Beyond hybrids, more Intel nods to AMD?

Beyond hybrids, more Intel nods to AMD?

Summary: Earlier today, I summarized the part of my discussion with Intel's enterprise marketing director Shannon Poulin that had to do with the market requirements for server chips that generate a minimal amount of heat with as little compromise to processing power as possible.  Prowess and heat have always at odds with one another when producing chips.

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TOPICS: Processors
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Earlier today, I summarized the part of my discussion with Intel's enterprise marketing director Shannon Poulin that had to do with the market requirements for server chips that generate a minimal amount of heat with as little compromise to processing power as possible.  Prowess and heat have always at odds with one another when producing chips.  Higher performing chips run hotter and, outside of Moore's Law, which indirectly implies that the heat produced by a given amount of processing horsepower will decrease over time, the main way way to cut back on heat production for a server chip is to ratchet down the number of watts it takes for the chip to run.  In a mobile scenario, you can cut back on heat production through techniques like sleep states when the user isn't as active.  But sleep states and server applications don't exactly mix.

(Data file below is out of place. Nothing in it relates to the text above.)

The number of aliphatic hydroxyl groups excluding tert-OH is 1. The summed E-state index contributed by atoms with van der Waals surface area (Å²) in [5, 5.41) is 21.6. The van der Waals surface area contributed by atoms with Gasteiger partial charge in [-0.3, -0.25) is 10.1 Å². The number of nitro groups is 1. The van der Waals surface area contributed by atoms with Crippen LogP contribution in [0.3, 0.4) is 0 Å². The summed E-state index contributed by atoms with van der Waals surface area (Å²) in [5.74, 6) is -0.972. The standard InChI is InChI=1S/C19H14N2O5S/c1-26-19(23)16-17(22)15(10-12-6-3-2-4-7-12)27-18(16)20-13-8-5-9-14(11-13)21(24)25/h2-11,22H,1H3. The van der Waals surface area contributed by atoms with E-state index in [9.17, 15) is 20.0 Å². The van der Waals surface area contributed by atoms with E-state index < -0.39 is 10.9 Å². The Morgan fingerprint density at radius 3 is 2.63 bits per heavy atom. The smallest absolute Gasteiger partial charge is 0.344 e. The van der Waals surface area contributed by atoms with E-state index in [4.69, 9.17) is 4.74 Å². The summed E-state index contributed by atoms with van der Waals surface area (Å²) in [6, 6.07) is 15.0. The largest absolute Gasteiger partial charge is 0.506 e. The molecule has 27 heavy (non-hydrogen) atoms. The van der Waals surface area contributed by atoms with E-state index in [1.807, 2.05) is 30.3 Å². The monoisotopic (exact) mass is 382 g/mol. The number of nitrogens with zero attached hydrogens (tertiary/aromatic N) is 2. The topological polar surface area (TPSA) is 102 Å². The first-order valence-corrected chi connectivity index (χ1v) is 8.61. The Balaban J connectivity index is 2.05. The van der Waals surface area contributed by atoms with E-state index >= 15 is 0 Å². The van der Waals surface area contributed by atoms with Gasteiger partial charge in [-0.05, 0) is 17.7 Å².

That discussion took place in the context of a longer briefing about the roadmap that Intel's Digital Enterprise Group is announcing: a roadmap that includes, as News.com's Michael Kanellos points out, an incredibly aggressive push towards predominantly dual core offerings.  In the bigger picture, the announcements by Intel aren't just an acknowledgement of the strategies long pursued by arch-rival AMD; they're proof that Intel can turn its oil tankers (fabrication facilities) around a bit more like motorboats while going on the counterattack.